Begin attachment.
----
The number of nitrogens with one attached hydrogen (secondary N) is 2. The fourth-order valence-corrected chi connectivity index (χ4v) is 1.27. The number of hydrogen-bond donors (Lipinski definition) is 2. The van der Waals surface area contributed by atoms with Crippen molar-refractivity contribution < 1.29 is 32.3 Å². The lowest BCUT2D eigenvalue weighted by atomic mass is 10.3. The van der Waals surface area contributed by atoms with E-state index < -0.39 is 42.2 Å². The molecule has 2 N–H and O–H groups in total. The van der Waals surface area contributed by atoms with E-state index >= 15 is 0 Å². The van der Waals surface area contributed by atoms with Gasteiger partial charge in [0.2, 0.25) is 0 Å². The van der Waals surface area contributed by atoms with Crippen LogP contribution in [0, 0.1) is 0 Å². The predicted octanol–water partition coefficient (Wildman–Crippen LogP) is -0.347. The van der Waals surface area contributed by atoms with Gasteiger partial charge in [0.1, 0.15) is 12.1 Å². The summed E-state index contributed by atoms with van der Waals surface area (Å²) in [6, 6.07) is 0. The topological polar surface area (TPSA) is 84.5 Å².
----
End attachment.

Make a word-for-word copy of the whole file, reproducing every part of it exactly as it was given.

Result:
The number of nitrogens with one attached hydrogen (secondary N) is 2. The fourth-order valence-corrected chi connectivity index (χ4v) is 1.27. The number of hydrogen-bond donors (Lipinski definition) is 2. The van der Waals surface area contributed by atoms with Crippen molar-refractivity contribution < 1.29 is 32.3 Å². The lowest BCUT2D eigenvalue weighted by atomic mass is 10.3. The van der Waals surface area contributed by atoms with E-state index < -0.39 is 42.2 Å². The molecule has 2 N–H and O–H groups in total. The van der Waals surface area contributed by atoms with E-state index >= 15 is 0 Å². The van der Waals surface area contributed by atoms with Gasteiger partial charge in [0.2, 0.25) is 0 Å². The van der Waals surface area contributed by atoms with Crippen LogP contribution in [0, 0.1) is 0 Å². The predicted octanol–water partition coefficient (Wildman–Crippen LogP) is -0.347. The van der Waals surface area contributed by atoms with Gasteiger partial charge in [0.1, 0.15) is 12.1 Å². The summed E-state index contributed by atoms with van der Waals surface area (Å²) in [6, 6.07) is 0. The topological polar surface area (TPSA) is 84.5 Å².